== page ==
Georgios Hadjistylianou is the Head Sommelier and co-owner of Fat Fish, a restaurant located in the city of Limassol in Cyprus. It also owns a wine shop with focus on terroir wines called Vino-Thiki. Georgios studied Culinary Arts and Hotel Management in different universities in the world. It is well known and respected in the wine industry of Cyprus. It has a unique way of thinking and the wines with which he works have special qualities.
GZ: How were your beginnings in the wine industry here in Cyprus?
GH: The first time I got involved in the wine world here in Cyprus was in 2001. I lived in New York and after 9/11 there were no more opportunities there. We were ready to open a restaurant but everything was canceled. So I came to Cyprus to work in my brother’s restaurant.
At that time it was the competition of Best Sommelier of Cyprus of which I did not know and of which I was informed by a wine supplier. I decided to participate, I had nothing to lose. And I won.
With my brother, in the restaurant, we began to expand the wine list. In a year we went from 120 labels to 300. We even imported some wines from Greece. It was fantastic, we were doing very well. Once people trust you, you can offer them things they do not know. Maybe it is not a Bordeaux wine of 100 euros but it is a Bordeaux of 30, 40, 50 euros. And especially in the summer, in Cyprus temperatures range between 35 and 40 degrees. The humidity in Limassol is 70 or 80%. It is not easy to drink heavy wines, you have to go more towards the whites and the lighter reds. For me, the most important thing, and it continues today, is to offer customers to taste a wine blindly. They thank me and they like it.
GZ: You have a very original wine list. What do you look for in the wines and how do you find them?
GH: It’s not easy to find them. A little is luck. In my time in New York, I lived there for 16 years, I was very fortunate to work with many people who taught me a lot. For example, Paul Gregor who is Mr. Riesling. I do not think anyone else has done more for Riesling in the USA than he did.
With regard to wines, it may not sound very good but I’m not looking for what people might like. The most important thing for me is to be honest with the customer.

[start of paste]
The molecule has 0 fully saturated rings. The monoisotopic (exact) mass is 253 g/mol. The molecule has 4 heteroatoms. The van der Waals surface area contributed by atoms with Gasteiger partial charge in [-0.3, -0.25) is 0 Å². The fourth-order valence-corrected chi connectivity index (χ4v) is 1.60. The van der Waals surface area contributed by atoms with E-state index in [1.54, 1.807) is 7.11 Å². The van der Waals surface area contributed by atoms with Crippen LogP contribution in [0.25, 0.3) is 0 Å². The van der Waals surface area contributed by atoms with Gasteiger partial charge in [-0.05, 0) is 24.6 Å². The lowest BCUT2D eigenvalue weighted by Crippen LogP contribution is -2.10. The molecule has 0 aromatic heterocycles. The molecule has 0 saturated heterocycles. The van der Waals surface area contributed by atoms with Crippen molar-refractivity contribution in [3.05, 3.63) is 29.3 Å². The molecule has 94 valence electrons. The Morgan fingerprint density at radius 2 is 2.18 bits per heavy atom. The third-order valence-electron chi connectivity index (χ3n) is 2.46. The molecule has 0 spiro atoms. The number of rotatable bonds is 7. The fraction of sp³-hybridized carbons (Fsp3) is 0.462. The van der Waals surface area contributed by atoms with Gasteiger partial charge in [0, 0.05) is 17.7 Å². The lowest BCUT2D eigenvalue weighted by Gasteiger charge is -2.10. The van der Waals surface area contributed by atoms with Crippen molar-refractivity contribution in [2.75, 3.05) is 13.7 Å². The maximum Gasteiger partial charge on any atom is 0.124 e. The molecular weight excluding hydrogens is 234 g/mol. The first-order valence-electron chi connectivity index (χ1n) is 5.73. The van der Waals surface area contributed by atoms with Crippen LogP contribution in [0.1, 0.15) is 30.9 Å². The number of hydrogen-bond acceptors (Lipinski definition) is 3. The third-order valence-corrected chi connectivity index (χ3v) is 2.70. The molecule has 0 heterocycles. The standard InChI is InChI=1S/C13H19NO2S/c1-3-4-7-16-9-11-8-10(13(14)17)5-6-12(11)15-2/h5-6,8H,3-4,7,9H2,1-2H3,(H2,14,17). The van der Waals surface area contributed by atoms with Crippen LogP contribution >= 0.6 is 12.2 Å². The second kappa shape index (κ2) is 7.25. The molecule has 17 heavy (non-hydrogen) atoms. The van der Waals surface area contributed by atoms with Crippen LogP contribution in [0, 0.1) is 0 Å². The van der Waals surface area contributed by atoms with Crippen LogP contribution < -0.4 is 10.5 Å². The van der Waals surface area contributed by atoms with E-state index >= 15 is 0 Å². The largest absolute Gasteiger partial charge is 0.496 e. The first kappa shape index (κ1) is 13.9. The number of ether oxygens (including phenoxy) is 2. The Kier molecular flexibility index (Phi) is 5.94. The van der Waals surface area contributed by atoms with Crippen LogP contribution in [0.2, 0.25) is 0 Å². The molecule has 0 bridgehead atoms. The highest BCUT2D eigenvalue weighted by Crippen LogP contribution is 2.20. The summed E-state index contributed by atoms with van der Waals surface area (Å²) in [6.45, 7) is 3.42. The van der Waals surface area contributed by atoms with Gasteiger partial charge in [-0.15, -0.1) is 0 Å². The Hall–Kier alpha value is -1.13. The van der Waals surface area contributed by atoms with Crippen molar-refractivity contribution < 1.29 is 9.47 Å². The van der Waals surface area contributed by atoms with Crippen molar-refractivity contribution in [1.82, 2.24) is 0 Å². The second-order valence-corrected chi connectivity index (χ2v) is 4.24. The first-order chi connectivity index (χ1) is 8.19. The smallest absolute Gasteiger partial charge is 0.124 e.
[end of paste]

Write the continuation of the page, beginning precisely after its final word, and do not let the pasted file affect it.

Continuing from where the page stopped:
It is not possible that we all like the same wines. If that happens, the wines would go up in price. What I look for in working with vignerons, with people who are really involved in the production and cultivation of the vineyard. I like to shake the hands of these people and feel the roughness of their hands.
GZ: You worked in USA, in Greece, here in Cyprus and in France as well. You traveled to other wine regions: Italy, Spain, France, Sardinia. With regard to the way of thinking related to wine, with what region or country do you identify yourself the most?
GH: With Beaujolais. I like Burgundy, the Loire, Chinon, the Rhône, Champagne, Chablis. Beaujolais is a region, which especially here in Cyprus, is underestimated. When you say Beaujolais, people think of Beaujolais Nouveau. I was very fortunate to work for one of the best houses in Beaujolais, at the house of Marcel (Domaine Lapierre). Unfortunately I did not meet him, he died in 2010. I was very lucky with Mathieu and Camille, who now run the Domaine with their mother Marie. In addition, especially with Alex Foillard, son of Agnes and Jean Foillard I could taste very old vintages of Domaine Lapierre. I tasted from 1995 to 2015, except 4 or 5 vintages. The wines were spectacular.
Then I really like Spain. It is difficult to choose but for my three producers that I like a lot are: Laureano Serres, Escoda Sanahuja and Viña Tondonia. And then Sherry, I love Sherry. From dry to sweet. It is a region that is not respected as it deserves.
GZ: You know many producers in Cyprus. What do you think are the challenges they face in the wine industry?
GH: The biggest challenge they have is to understand that wine is a product of nature. It is necessary to give time to the wine to finish all its stages, if this does not happen the wine will not be good. Producers are often pressured to put their wine into market, because of consumer needs. But this is not good for anyone because everyone must wait until the wine is ready.